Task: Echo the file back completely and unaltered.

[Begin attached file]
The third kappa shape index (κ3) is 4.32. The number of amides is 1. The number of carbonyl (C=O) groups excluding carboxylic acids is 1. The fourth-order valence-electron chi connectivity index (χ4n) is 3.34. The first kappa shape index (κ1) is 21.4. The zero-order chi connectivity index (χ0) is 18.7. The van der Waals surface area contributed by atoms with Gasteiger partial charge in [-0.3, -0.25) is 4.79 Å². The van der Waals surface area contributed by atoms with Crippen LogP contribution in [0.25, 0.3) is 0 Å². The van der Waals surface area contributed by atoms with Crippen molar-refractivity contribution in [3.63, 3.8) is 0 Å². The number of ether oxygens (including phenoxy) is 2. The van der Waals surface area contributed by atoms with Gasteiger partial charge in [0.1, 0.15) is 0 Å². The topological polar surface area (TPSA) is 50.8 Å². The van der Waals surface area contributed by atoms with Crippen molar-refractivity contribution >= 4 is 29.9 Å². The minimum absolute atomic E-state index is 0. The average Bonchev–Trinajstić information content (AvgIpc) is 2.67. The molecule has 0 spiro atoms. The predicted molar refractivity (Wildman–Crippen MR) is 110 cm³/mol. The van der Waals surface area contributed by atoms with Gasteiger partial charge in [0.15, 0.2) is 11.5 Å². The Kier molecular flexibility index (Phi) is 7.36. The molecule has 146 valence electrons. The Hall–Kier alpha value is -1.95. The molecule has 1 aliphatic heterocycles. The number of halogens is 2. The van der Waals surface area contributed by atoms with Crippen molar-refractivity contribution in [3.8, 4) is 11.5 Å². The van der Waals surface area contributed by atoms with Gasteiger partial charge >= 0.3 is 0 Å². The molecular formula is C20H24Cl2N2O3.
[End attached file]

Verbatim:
The third kappa shape index (κ3) is 4.32. The number of amides is 1. The number of carbonyl (C=O) groups excluding carboxylic acids is 1. The fourth-order valence-electron chi connectivity index (χ4n) is 3.34. The first kappa shape index (κ1) is 21.4. The zero-order chi connectivity index (χ0) is 18.7. The van der Waals surface area contributed by atoms with Gasteiger partial charge in [-0.3, -0.25) is 4.79 Å². The van der Waals surface area contributed by atoms with Crippen LogP contribution in [0.25, 0.3) is 0 Å². The van der Waals surface area contributed by atoms with Crippen molar-refractivity contribution in [3.63, 3.8) is 0 Å². The number of ether oxygens (including phenoxy) is 2. The van der Waals surface area contributed by atoms with Gasteiger partial charge in [0.1, 0.15) is 0 Å². The topological polar surface area (TPSA) is 50.8 Å². The van der Waals surface area contributed by atoms with Crippen molar-refractivity contribution >= 4 is 29.9 Å². The minimum absolute atomic E-state index is 0. The average Bonchev–Trinajstić information content (AvgIpc) is 2.67. The molecule has 0 spiro atoms. The predicted molar refractivity (Wildman–Crippen MR) is 110 cm³/mol. The van der Waals surface area contributed by atoms with Gasteiger partial charge in [0.15, 0.2) is 11.5 Å². The Kier molecular flexibility index (Phi) is 7.36. The molecule has 146 valence electrons. The Hall–Kier alpha value is -1.95. The molecule has 1 aliphatic heterocycles. The number of halogens is 2. The van der Waals surface area contributed by atoms with Crippen molar-refractivity contribution in [3.8, 4) is 11.5 Å². The van der Waals surface area contributed by atoms with Gasteiger partial charge >= 0.3 is 0 Å². The molecular formula is C20H24Cl2N2O3.